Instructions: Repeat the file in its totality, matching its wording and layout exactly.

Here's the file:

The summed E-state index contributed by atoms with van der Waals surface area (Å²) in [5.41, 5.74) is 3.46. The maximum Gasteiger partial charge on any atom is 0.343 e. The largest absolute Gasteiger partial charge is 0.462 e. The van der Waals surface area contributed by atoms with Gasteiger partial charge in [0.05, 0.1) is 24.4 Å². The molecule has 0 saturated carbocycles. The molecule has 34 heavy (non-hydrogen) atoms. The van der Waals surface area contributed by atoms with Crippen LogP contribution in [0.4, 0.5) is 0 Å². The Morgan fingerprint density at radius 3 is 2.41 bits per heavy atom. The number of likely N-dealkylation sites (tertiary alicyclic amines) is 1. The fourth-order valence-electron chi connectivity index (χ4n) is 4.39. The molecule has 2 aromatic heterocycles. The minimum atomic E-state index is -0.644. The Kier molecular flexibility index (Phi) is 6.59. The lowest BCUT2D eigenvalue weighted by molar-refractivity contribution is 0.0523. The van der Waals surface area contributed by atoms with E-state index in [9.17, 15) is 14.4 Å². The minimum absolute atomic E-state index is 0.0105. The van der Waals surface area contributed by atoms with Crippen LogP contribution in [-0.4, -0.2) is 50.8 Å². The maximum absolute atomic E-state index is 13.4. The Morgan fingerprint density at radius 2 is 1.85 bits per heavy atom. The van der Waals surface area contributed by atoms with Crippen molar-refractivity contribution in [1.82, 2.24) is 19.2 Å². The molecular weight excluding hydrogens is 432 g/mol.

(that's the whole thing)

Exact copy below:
The summed E-state index contributed by atoms with van der Waals surface area (Å²) in [5.41, 5.74) is 3.46. The maximum Gasteiger partial charge on any atom is 0.343 e. The largest absolute Gasteiger partial charge is 0.462 e. The van der Waals surface area contributed by atoms with Gasteiger partial charge in [0.05, 0.1) is 24.4 Å². The molecule has 0 saturated carbocycles. The molecule has 34 heavy (non-hydrogen) atoms. The van der Waals surface area contributed by atoms with Crippen LogP contribution in [0.4, 0.5) is 0 Å². The Morgan fingerprint density at radius 3 is 2.41 bits per heavy atom. The number of likely N-dealkylation sites (tertiary alicyclic amines) is 1. The fourth-order valence-electron chi connectivity index (χ4n) is 4.39. The molecule has 2 aromatic heterocycles. The minimum atomic E-state index is -0.644. The Kier molecular flexibility index (Phi) is 6.59. The lowest BCUT2D eigenvalue weighted by molar-refractivity contribution is 0.0523. The van der Waals surface area contributed by atoms with E-state index in [9.17, 15) is 14.4 Å². The minimum absolute atomic E-state index is 0.0105. The van der Waals surface area contributed by atoms with Crippen LogP contribution in [-0.4, -0.2) is 50.8 Å². The maximum absolute atomic E-state index is 13.4. The Morgan fingerprint density at radius 2 is 1.85 bits per heavy atom. The van der Waals surface area contributed by atoms with Crippen molar-refractivity contribution in [1.82, 2.24) is 19.2 Å². The molecular weight excluding hydrogens is 432 g/mol.